An Evolving Challenge for Employees & Companies

By Linda Ziac

April 4, 2017

The Caregiver Resource Center



According to survey conducted by the National Alliance for Caregiving and AARP entitled, ” Caregiving in the U.S. 2015”:


  •  26.5 million adults struggled to balance work and elder caregiving over the past 12 months


  •  42% of U.S. workers have provided care for an aging relative or friend in the past five years


  •  The majority of caregivers are female (60%), but 40 percent are male


  •  49% of the workforce expects to be providing eldercare in the coming five years


  •  60% of caregivers surveyed report being employed at some point in the past year while caregiving.  Among these caregivers, 56% worked full time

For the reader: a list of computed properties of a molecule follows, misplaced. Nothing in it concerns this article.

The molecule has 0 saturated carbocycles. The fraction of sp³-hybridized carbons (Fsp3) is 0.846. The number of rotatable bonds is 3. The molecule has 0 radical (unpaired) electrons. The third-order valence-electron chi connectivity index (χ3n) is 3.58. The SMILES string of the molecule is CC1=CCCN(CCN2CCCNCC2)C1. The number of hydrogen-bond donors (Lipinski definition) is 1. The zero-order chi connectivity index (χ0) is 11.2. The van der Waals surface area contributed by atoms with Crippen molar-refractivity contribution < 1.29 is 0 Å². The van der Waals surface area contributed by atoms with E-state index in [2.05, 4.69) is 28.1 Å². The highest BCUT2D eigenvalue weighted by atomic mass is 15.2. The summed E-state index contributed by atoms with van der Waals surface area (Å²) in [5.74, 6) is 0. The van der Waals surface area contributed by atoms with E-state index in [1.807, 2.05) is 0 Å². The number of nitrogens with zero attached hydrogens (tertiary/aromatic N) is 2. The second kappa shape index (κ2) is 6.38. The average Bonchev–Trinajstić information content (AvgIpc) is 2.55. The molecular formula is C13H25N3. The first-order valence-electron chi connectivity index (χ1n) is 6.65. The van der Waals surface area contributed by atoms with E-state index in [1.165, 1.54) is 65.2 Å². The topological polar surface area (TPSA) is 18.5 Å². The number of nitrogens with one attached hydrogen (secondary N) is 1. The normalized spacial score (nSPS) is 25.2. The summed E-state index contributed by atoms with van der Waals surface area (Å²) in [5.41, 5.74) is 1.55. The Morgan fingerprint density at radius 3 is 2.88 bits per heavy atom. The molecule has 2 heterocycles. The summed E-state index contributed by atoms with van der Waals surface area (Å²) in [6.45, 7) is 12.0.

Employers, whether they believe it or not – are paying for eldercare.”   

(Source: SHRM - The Aging Workforce)



Corporate America is paying a high price as their employees struggle to care for their aging relatives as reflected in absenteeism, workday interruptions, eldercare crises, and work schedule adjustments.  According to a MetLife Survey, the aggregate cost of caregiving to U.S. businesses, is estimated to be more than $29 billion per year.


Despite the ever increasing numbers of elder caregivers in the workplace, these employees continue for the most part to struggle in silence.  This can be attributed to a many factors, such as caregivers don't self identify, caregiving is an emotionally laden and very personal experience, denial, workers feel it isn't a legitimate work concern, stigma, fear of job loss, or fear of demotion or being passed over for promotion.